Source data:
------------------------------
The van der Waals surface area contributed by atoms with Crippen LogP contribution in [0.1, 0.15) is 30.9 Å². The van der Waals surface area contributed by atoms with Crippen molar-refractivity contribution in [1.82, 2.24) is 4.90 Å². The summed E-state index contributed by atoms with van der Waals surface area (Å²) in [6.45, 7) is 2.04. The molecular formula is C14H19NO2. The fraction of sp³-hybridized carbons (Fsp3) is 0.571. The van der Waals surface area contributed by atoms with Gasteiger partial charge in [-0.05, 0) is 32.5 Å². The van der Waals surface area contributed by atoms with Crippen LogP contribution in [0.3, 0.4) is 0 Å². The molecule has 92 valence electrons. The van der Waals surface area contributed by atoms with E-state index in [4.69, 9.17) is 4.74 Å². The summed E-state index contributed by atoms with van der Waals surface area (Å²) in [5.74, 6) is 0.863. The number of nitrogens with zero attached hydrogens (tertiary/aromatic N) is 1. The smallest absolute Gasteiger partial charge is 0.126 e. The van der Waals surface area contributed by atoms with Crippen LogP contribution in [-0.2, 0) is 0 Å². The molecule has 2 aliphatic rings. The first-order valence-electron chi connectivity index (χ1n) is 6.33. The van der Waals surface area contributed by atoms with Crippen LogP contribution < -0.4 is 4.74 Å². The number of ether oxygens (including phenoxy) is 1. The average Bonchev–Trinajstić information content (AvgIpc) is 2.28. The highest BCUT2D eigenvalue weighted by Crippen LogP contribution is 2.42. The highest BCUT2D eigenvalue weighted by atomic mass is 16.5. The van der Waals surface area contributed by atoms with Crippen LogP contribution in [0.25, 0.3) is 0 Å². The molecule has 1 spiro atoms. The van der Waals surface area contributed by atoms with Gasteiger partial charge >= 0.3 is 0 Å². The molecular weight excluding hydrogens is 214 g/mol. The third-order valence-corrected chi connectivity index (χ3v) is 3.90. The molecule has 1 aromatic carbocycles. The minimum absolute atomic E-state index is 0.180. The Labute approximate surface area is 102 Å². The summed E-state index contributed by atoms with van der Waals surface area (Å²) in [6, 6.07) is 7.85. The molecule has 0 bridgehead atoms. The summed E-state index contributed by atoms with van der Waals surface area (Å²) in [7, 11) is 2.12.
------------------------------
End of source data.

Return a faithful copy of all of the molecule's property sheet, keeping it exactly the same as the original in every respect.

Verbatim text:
The van der Waals surface area contributed by atoms with Crippen LogP contribution in [0.1, 0.15) is 30.9 Å². The van der Waals surface area contributed by atoms with Crippen molar-refractivity contribution in [1.82, 2.24) is 4.90 Å². The summed E-state index contributed by atoms with van der Waals surface area (Å²) in [6.45, 7) is 2.04. The molecular formula is C14H19NO2. The fraction of sp³-hybridized carbons (Fsp3) is 0.571. The van der Waals surface area contributed by atoms with Gasteiger partial charge in [-0.05, 0) is 32.5 Å². The van der Waals surface area contributed by atoms with Crippen LogP contribution in [0.3, 0.4) is 0 Å². The molecule has 92 valence electrons. The van der Waals surface area contributed by atoms with E-state index in [4.69, 9.17) is 4.74 Å². The summed E-state index contributed by atoms with van der Waals surface area (Å²) in [5.74, 6) is 0.863. The number of nitrogens with zero attached hydrogens (tertiary/aromatic N) is 1. The smallest absolute Gasteiger partial charge is 0.126 e. The van der Waals surface area contributed by atoms with Crippen LogP contribution in [-0.2, 0) is 0 Å². The molecule has 2 aliphatic rings. The first-order valence-electron chi connectivity index (χ1n) is 6.33. The van der Waals surface area contributed by atoms with Crippen LogP contribution < -0.4 is 4.74 Å². The number of ether oxygens (including phenoxy) is 1. The average Bonchev–Trinajstić information content (AvgIpc) is 2.28. The highest BCUT2D eigenvalue weighted by Crippen LogP contribution is 2.42. The highest BCUT2D eigenvalue weighted by atomic mass is 16.5. The van der Waals surface area contributed by atoms with Crippen LogP contribution in [0.25, 0.3) is 0 Å². The molecule has 1 spiro atoms. The van der Waals surface area contributed by atoms with Gasteiger partial charge >= 0.3 is 0 Å². The molecular weight excluding hydrogens is 214 g/mol. The third-order valence-corrected chi connectivity index (χ3v) is 3.90. The molecule has 1 aromatic carbocycles. The minimum absolute atomic E-state index is 0.180. The Labute approximate surface area is 102 Å². The summed E-state index contributed by atoms with van der Waals surface area (Å²) in [6, 6.07) is 7.85. The molecule has 0 bridgehead atoms. The summed E-state index contributed by atoms with van der Waals surface area (Å²) in [7, 11) is 2.12.